Well, there are many opinions on this issue so it could become an interesting discussion. :)
The ISO-8601 date format is very useful when ease of sorting is needed. For example, I often append it to the file name to indicate an older version.
The problem with any all-numeric date format is potential day-month ambiguity. Even ISO can be read wrong by non-computer people. My parents, for example, would likely guess it wrong since they are used to mm/dd/yy from U.S. friends and dd-mm-yy (with dashes or periods) from overseas friends.
I don't know the origin of the format [d]d-Mmm-yyyy, but it was the date standard for DEC's VMS in the 1990s. Because I started Metamath development on this system, I chose that format for set.mm
and the date functions in the metamath program.
A 3-letter month abbreviation does have the disadvantage of being specific to the English language. However, the abbreviation is nearly identical in most Romance and Germanic languages, as well as Esperanto, so it should be recognizable to almost anyone with minimal exposure to one of those languages.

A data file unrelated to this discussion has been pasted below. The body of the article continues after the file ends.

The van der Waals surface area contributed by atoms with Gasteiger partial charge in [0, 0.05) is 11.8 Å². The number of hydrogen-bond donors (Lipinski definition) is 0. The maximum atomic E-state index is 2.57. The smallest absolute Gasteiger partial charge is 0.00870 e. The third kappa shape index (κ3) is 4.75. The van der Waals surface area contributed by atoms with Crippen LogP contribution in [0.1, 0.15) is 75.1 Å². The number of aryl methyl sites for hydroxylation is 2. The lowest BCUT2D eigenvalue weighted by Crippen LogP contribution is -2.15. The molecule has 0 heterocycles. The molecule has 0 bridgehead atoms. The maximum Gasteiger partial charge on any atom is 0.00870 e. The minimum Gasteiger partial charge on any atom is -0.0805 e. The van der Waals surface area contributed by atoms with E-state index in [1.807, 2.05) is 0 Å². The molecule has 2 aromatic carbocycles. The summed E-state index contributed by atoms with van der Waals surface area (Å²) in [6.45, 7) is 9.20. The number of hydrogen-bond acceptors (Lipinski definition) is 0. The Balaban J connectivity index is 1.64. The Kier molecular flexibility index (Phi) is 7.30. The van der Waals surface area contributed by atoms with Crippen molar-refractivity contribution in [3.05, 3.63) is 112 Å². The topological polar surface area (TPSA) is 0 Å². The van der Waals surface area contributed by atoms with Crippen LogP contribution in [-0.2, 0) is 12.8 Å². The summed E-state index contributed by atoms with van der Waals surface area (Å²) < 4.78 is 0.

From my personal perspective, even though the ISO format is completely unambiguous and I know what it means, there there still is that ever-so-slight moment of distraction to register that 2000-01-02 is January and not February. Basically I see ISO as computer friendly and an alphabetic month as human friendly.
The dates in almost all legal documents have the month spelled out to eliminate potential ambiguity. Strunk and White's Elements of Style says, "6 April 1958...is an excellent way to write a date; the figures are separated by a word and are, for that reason, quickly grasped."
As for 2-digit years, the only place they occur in set.mm
is in the "Recent label changes" list, in order to provide two extra columns on the line. As its name suggests, it is primarily intended to identify "recent" changes to help people update their local work. In 100 years, ambiguity can be resolved by looking at the date tag in a referenced theorem.